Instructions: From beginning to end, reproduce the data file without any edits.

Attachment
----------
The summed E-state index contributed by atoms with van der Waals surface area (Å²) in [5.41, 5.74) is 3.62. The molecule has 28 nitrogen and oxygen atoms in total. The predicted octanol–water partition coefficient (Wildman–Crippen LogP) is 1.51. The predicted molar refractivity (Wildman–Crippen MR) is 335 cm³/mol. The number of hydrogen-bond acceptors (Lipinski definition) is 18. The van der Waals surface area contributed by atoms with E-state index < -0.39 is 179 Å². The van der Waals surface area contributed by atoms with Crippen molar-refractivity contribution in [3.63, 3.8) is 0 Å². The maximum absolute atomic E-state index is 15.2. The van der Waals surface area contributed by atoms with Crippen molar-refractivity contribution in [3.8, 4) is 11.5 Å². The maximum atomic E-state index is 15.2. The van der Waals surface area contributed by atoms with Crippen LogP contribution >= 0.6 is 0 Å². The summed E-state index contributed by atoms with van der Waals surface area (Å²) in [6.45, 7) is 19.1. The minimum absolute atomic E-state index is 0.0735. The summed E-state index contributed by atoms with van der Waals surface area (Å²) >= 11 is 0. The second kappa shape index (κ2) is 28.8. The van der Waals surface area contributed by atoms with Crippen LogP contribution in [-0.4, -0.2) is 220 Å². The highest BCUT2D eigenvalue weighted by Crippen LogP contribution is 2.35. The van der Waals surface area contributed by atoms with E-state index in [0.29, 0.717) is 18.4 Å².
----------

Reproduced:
The summed E-state index contributed by atoms with van der Waals surface area (Å²) in [5.41, 5.74) is 3.62. The molecule has 28 nitrogen and oxygen atoms in total. The predicted octanol–water partition coefficient (Wildman–Crippen LogP) is 1.51. The predicted molar refractivity (Wildman–Crippen MR) is 335 cm³/mol. The number of hydrogen-bond acceptors (Lipinski definition) is 18. The van der Waals surface area contributed by atoms with E-state index < -0.39 is 179 Å². The van der Waals surface area contributed by atoms with Crippen molar-refractivity contribution in [3.63, 3.8) is 0 Å². The maximum absolute atomic E-state index is 15.2. The van der Waals surface area contributed by atoms with Crippen molar-refractivity contribution in [3.8, 4) is 11.5 Å². The maximum atomic E-state index is 15.2. The van der Waals surface area contributed by atoms with Crippen LogP contribution >= 0.6 is 0 Å². The summed E-state index contributed by atoms with van der Waals surface area (Å²) in [6.45, 7) is 19.1. The minimum absolute atomic E-state index is 0.0735. The summed E-state index contributed by atoms with van der Waals surface area (Å²) >= 11 is 0. The second kappa shape index (κ2) is 28.8. The van der Waals surface area contributed by atoms with Crippen LogP contribution in [-0.4, -0.2) is 220 Å². The highest BCUT2D eigenvalue weighted by Crippen LogP contribution is 2.35. The van der Waals surface area contributed by atoms with E-state index in [0.29, 0.717) is 18.4 Å².